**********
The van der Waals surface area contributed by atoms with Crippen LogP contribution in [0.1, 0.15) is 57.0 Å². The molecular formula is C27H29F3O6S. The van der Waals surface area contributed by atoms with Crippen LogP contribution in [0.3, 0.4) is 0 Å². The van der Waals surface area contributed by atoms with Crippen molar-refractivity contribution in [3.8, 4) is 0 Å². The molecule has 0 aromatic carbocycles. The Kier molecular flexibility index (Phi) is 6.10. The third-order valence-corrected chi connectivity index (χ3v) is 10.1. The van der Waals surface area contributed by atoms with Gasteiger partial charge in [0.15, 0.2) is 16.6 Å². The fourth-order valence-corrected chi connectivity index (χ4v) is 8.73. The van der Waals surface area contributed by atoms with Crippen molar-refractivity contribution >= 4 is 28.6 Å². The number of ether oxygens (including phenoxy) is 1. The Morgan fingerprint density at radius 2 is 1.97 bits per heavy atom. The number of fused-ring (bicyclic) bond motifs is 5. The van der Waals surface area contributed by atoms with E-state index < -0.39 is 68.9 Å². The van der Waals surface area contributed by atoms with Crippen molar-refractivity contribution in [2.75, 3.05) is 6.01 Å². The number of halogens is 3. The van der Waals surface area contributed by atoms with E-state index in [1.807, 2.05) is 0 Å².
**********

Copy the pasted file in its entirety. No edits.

The van der Waals surface area contributed by atoms with Crippen LogP contribution in [0.1, 0.15) is 57.0 Å². The molecular formula is C27H29F3O6S. The van der Waals surface area contributed by atoms with Crippen LogP contribution in [0.3, 0.4) is 0 Å². The van der Waals surface area contributed by atoms with Crippen molar-refractivity contribution in [3.8, 4) is 0 Å². The molecule has 0 aromatic carbocycles. The Kier molecular flexibility index (Phi) is 6.10. The third-order valence-corrected chi connectivity index (χ3v) is 10.1. The van der Waals surface area contributed by atoms with Gasteiger partial charge in [0.15, 0.2) is 16.6 Å². The fourth-order valence-corrected chi connectivity index (χ4v) is 8.73. The van der Waals surface area contributed by atoms with Crippen molar-refractivity contribution >= 4 is 28.6 Å². The number of ether oxygens (including phenoxy) is 1. The Morgan fingerprint density at radius 2 is 1.97 bits per heavy atom. The number of fused-ring (bicyclic) bond motifs is 5. The van der Waals surface area contributed by atoms with E-state index < -0.39 is 68.9 Å². The van der Waals surface area contributed by atoms with Crippen molar-refractivity contribution in [2.75, 3.05) is 6.01 Å². The number of halogens is 3. The van der Waals surface area contributed by atoms with E-state index in [1.807, 2.05) is 0 Å².